LINCOLN COUNTY — Officials looking over the pair of Storm Area 51 festivals still don’t know what to expect as the first day of events is set to kick off.
Alienstock in Rachel begins Thursday night and runs through Sunday while Area 51 Basecamp in Hiko occurs Friday and Saturday with a solid number on expected attendees still up in the air.
The area was thrust into the national spotlight in June, thanks to a Facebook post encouraging people to storm the secretive Air Force base commonly known as Area 51 — long rumored to house extraterrestrial technology — to “see them aliens.” It later morphed into the two alien-themed events.
The plans are six weeks in the making and Lincoln County Emergency Manager Eric Holt believes they are prepared to handle whatever is to come.
“We’re in coordination with several other operators to ensure the safety of our residents and visitors to the area,” he said.
There are three command posts set up, one central incident command post in Tickaboo with one located at each of the events. Based on how many people actually show up, as the county as been told anywhere between 5,00 and 50,000, the around 300 first responders based at the stations could change.
“We are preparing for the worst and hoping for the best,” he said. “If we don’t get the numbers for what we’re prepared for we can send some of the resource home. If we need it we can have it.”
With some attendees showing up for Alienstock on Wednesday night, Holt said the first night was peaceful and uneventful.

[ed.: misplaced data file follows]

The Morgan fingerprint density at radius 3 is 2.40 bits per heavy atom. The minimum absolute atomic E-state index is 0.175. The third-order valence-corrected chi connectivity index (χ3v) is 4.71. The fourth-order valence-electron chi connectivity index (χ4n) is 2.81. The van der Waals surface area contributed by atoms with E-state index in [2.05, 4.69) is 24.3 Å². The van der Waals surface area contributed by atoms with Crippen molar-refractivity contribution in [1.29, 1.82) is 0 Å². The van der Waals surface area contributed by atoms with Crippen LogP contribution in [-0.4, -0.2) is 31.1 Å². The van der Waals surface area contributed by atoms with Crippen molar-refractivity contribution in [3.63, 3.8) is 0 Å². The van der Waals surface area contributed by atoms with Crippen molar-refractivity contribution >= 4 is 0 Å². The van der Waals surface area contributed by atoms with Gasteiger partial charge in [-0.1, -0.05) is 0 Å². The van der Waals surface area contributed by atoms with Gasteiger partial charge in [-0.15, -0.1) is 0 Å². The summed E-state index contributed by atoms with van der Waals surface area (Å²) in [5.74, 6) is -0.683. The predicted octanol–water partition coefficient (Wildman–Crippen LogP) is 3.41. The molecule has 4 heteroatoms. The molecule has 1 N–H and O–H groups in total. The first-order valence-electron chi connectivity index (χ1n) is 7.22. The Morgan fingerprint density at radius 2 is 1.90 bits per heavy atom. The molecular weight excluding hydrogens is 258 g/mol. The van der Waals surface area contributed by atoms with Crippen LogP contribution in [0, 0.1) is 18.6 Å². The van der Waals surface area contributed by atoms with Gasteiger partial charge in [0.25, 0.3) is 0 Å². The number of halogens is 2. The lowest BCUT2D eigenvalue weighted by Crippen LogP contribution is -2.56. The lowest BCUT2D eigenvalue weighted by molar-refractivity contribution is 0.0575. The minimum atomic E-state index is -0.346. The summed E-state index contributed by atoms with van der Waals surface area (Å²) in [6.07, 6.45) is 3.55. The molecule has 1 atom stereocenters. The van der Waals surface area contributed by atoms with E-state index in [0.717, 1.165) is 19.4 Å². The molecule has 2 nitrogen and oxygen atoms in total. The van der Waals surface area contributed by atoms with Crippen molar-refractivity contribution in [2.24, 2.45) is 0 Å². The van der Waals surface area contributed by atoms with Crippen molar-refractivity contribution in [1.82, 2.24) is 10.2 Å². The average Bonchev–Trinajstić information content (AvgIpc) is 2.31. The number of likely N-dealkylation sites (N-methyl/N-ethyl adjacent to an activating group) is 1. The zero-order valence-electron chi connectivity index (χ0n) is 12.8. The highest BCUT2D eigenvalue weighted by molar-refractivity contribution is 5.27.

Traffic is the biggest concern as some congestion is expected over the weekend, Lincoln County Commission Chairman Varlin Higbee said.
“We’re preparing for a lot,” Higbee said. “The Nevada Department of Transportation has four crews up here, and our sheriff’s department and the Nevada Highway Patrol are patrolling the road. We’re prepared.”
A red flag warning is in effect, with no campfires or fireworks allowed on Bureau of Land Management property in the surrounding area.
The biggest issue for festivalgoers could be the wildlife that calls the desert area home.
Everything from snakes, insects, and cows can be found in the area and each one provides different dangers.
“It is a desert, everything out here will sting you, bite you or poke you,” Higbee said. “So be prepared.”
Motorists should be wary of cattle crossing the road as the area Route 375 runs through is open range. Lincoln County Commissioner Jared Brackenbury also cautioned against going up to the cows either.
“We’ve got a lot of domestic cattle out here,” Brackenbury said. “Don’t mess with the ranchers’ cattle. The rancher might be more of a snake than the rattlesnake.”